Writers, don’t be lazy. Before you type the words “I don’t know” on Facebook or complain to someone about your ignorance, stop. Remedy that lack, fill in that lacuna, google it, and instead, share the knowledge with the rest of us.

You’re lifting up the entire human race when you do.

Drop a comment below and let me know what you think of the subject.

How to Survive the Slough of Despond

I’m not sure how many people these days understand the allusion in the title. It refers to a location in John Bunyan’s The Pilgrim’s Progress. I’ve never read it, honestly, although I’ve heard the phrase for years. Here’s a quotation from it, via from the Wikipedia entry for “Slough of Despond,” which literally means swamp of despair: “This miry Slough is such a place as cannot be mended…There ariseth in [the sinner’s] soul many fears, and doubts, and discouraging apprehensions, which all of them get together, and settle in this place, and this is the reason for the badness of this ground.” I left out the parts about sin; that belongs in a religious commentary, which this isn’t.  Substitute “writer’s” for “sinner’s,” and doesn’t this sound like the state of mind in which we often find ourselves? Fears? Check. Doubts? Check. Discouraging apprehensions? Oh yeah, in spades.

I wouldn’t go so far as to say I’m in a personal Slough of Despond at the moment. John Bunyan wouldn’t understand the actual phrase “burned out,” but he’d probably include the essence of that phrase in his nasty swamp. I’m not burned out on writing, surprisingly, but on marketing. No, the writing of the WIP (which stands for “work in progress,” for those of you who were afraid to ask) is going along swimmingly, thanks. Y’know, when I actually find time to write. At the moment, writing is easy. Marketing is hard.

Marketing is hard anyway to most writers. If you’re fearful of ridicule in reviews that say your heartfelt work is crap, how are you able to tell everybody in the world they should read it because it’s great? If you doubt your ability to write because no one has bought it or even downloaded it for free, how can you summon the catchy and intriguing prose that will compel readers to catapult you to the Amazon top 100? As has been pointed out elsewhere (I’m not finding the actual quote, but trust me on this), writers of fiction are not generally used to writing marketing copy, especially for themselves.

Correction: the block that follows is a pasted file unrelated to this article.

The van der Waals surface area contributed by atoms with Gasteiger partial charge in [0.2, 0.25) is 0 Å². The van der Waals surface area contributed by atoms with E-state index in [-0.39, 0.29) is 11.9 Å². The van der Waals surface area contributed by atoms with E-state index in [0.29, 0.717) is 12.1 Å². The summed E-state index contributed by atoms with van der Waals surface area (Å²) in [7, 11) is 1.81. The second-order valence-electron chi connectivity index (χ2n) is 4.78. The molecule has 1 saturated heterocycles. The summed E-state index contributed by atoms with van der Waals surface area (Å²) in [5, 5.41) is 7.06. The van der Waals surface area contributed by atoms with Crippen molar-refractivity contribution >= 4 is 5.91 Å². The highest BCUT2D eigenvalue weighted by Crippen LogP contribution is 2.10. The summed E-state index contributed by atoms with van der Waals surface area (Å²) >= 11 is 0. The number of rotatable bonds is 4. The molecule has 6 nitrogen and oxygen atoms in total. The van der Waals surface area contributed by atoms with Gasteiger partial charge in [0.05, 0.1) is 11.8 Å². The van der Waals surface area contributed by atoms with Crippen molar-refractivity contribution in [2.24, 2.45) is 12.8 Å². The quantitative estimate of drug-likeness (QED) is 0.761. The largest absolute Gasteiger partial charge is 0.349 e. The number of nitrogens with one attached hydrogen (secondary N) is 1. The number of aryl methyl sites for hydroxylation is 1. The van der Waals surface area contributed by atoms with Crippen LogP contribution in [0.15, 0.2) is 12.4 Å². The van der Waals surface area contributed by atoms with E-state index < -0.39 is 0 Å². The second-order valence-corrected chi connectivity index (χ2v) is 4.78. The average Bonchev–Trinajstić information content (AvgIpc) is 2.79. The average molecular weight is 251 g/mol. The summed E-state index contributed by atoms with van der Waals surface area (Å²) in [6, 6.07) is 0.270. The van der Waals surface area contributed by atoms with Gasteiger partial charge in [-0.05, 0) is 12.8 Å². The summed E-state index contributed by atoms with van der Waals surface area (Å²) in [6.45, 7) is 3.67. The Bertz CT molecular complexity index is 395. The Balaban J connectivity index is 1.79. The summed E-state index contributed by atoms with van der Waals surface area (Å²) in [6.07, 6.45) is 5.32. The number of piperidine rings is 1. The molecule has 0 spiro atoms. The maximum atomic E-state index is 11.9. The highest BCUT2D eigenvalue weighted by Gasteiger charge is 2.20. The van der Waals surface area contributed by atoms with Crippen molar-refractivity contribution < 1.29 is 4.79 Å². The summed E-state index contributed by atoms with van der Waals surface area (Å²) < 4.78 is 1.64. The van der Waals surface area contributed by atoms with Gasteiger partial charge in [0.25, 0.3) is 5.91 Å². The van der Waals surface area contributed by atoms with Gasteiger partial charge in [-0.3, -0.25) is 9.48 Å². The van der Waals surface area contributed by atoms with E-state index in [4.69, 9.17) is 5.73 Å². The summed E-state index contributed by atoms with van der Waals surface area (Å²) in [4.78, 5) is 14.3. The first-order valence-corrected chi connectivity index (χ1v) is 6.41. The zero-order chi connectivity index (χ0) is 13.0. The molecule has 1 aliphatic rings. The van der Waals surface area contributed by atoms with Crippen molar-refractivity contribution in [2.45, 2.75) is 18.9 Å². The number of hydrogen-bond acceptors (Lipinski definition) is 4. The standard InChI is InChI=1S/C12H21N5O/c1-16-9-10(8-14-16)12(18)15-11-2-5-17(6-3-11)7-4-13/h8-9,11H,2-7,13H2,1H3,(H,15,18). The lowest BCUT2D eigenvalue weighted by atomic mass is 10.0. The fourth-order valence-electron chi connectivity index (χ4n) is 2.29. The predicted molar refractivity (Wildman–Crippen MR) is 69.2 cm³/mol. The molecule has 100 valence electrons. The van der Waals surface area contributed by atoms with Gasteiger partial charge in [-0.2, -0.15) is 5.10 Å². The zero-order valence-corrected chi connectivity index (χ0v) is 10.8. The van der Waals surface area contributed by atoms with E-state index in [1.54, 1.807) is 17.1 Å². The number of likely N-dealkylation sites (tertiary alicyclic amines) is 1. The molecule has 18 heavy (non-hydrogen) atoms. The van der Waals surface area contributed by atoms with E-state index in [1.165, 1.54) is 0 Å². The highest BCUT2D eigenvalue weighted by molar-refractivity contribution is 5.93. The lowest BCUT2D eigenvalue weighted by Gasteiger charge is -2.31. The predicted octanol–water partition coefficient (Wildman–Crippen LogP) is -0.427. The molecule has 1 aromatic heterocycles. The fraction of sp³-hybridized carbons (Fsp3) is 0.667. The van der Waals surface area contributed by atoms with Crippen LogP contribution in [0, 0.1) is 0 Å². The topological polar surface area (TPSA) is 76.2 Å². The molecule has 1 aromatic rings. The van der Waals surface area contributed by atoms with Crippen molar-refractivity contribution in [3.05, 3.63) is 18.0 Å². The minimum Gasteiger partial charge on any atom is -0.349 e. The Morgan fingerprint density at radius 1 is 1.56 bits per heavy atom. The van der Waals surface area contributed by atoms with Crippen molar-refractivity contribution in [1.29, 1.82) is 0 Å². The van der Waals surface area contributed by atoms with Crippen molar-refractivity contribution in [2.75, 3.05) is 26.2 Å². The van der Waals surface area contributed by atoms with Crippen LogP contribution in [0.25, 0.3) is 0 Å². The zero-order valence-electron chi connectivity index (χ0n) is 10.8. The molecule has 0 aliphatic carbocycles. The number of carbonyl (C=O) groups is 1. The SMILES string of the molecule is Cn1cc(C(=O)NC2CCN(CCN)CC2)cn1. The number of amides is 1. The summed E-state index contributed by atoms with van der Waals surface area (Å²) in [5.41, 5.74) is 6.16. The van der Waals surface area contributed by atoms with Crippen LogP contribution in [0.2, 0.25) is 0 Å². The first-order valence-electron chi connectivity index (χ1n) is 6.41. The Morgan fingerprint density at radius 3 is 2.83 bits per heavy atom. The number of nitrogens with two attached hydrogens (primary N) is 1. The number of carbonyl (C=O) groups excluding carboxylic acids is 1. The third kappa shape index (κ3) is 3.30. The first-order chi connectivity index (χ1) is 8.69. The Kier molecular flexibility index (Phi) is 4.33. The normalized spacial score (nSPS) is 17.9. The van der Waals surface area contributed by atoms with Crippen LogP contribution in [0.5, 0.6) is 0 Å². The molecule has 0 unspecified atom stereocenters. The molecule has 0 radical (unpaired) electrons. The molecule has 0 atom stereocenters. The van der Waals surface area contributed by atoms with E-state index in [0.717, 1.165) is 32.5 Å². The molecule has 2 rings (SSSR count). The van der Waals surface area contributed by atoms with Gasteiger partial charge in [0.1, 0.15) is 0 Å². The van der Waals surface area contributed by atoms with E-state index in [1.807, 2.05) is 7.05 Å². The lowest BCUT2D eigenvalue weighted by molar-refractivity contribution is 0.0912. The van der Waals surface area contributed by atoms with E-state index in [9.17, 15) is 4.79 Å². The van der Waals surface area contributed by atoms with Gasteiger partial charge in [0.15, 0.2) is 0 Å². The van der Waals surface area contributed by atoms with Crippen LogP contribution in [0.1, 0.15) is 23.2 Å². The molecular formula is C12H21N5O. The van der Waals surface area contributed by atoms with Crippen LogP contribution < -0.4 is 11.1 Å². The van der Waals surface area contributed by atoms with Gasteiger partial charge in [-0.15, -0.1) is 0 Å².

It’s especially discouraging when you aren’t seeing great sales. That’s where I am these days. My sales are pretty pitiful (like a couple of sales a week or less), despite a regimen of marketing and participating and trying to get my name out there. I’ve put out a collection of stories, but I’ve been too burned out to really promote it much. The next book, The Source of Lightning, is in editing, and I’m hoping it will find more readers. But in the indie marketing game, “hoping” just doesn’t cut it.

So what do you do? You’re not going to like the answer. Everybody tells you there’s no magic bullet. Everybody’s right. If you read the authors of “how to” e-books I reviewed in my last post, they’ll tell you it’s hard work. And luck, as J.A. Konrath always reminds us. You keep at it, that’s what you do. Hire it done, if you have the money to spare. Check out people like Duolit. Read blogs like Indie Author Community for inspiration. Join groups like Indie Author Group to learn and rejuvenate. Above all, keep at it.